On first reading, the King County Superior Court statewide order on the threshold issues seems to require reversal and remand in the first four of the individual appeals, those involving the Jorgensen appellants. The court held that Ecology and the Board had erroneously relied upon hydraulic continuity alone as the basis for denial of the groundwater permit applications. In fact, however, there were individual hearings before the Board and the appellants had the opportunity to challenge Ecology's factual determinations. Accordingly, there is a basis for review in each case.
The first three of the individual cases addressed below are cases where the Board's findings of fact are unchallenged. The findings are, accordingly, verities on appeal. Haley v. Medical Disciplinary Bd., 117 Wash.2d 720, 728, 818 P.2d 1062 (1991); Hilltop Terrace Homeowner's Ass'n v. Island County, 126 Wash.2d 22, 30, 891 P.2d 29 (1995).10 In the fourth case, Herzl Mem'l Park v. Department of Ecology, No. 97-2-17932-7 (King County Super. Ct. Jun. 8, 1999) all but one of the findings are unchallenged.
In two cases involving the Jorgensen appellants, the Board's findings are sufficient to make a determination that denial of the applications was proper, despite the Board's application of an erroneous legal standard. In the other two cases involving the Jorgensen appellants, the Board's findings and its application of an erroneous legal standard make it impossible to tell whether denial was proper, and accordingly those two cases require reversal and remand to the Board.
The decision to grant a groundwater application generally lies in Ecology's discretion, though it must deny an application if there is no unappropriated water available, if withdrawal will conflict with or impair existing rights, or if withdrawal will detrimentally affect the public interest. Hillis v. Department of Ecology, 131 Wash.2d 373, 384, 932 P.2d 139 (1997).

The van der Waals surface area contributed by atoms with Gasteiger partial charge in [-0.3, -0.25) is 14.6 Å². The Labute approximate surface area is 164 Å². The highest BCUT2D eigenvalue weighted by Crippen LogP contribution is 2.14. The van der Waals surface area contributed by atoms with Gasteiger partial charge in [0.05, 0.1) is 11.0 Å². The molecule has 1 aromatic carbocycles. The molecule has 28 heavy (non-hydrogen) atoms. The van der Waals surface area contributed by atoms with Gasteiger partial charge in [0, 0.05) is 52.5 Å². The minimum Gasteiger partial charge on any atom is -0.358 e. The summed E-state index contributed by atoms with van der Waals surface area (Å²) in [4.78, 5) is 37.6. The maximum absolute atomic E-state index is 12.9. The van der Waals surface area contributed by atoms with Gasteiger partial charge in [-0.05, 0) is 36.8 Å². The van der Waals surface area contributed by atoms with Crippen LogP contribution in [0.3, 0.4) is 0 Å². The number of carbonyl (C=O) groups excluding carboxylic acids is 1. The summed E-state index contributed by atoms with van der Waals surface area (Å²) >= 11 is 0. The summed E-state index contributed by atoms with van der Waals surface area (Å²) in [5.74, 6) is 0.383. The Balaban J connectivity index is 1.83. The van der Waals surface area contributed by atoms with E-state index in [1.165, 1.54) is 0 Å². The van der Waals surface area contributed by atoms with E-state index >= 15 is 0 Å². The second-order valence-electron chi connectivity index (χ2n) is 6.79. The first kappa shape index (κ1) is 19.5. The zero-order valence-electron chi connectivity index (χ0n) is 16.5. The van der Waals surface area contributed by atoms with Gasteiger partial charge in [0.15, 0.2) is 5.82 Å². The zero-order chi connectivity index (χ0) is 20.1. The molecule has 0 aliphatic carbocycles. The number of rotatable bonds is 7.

I. Jorgensen v. Department of Ecology (Cascade Golf Course)
Facts. The rivers at issue, the Snoqualmie and the Snohomish, are in the Snohomish watershed, WRIA 7. The findings of fact establish the following: Instream flows were established on the Snoqualmie River at Snoqualmie and Carnation, and on the Snohomish River near Monroe. Since 1979, when the rule establishing minimum flows was adopted, the instream flows have not been met at Snoqualmie an average of 114 days a year and an average of 112 days a year at Carnation. Instream flows on the Snohomish have not been met near Monroe an average of 121 days a year. Jorgensen v. State, PCHB No. 96-57, Final Findings of Fact and Conclusions of Law and Order at 5 (Feb. 4, 1997). Groundwater pumping from aquifers in the Snoqualmie subbasin affects the water levels in wells and aquifers, as established by well records in WRIA 7. “Consumptive use of withdrawn groundwater either reduces groundwater discharge into surface waters or increases surface water recharge of aquifers, depending on the particular location, and in both instances diminishes stream flows both annually and seasonally.” See Board Finding X, at 6-7.
Cascade Golf proposed to withdraw groundwater from a new well at a rate of 280 gallons per minute for irrigation of a 36-acre golf course located about 1/414 mile from the South Fork of the Snoqualmie River. The application was for a consumptive use. Ecology denied the application. See Board Finding XI, at 7. (Though not stated by the Board, Ecology denied the application on the basis that water was not available, that existing rights would be impaired, and that the proposed withdrawal would be detrimental to the public welfare.) The well is completed at a depth of 160 feet, drawing water from an unconfined aquifer. The proposed well pumping would consume groundwater which would otherwise augment the instream flow of the Snoqualmie River. See Board Finding XII, at 7-8. Carnation, Snoqualmie and Monroe are down gradient from the proposed well. Decreasing groundwater flow that is above gradient from the Snoqualmie River would decrease groundwater flow down gradient, which would decrease groundwater discharge into the Snoqualmie River, which in turn would increase the number of days minimum instream flows on the Snoqualmie would not be met in the future. See Board Finding XIV, at 8-9.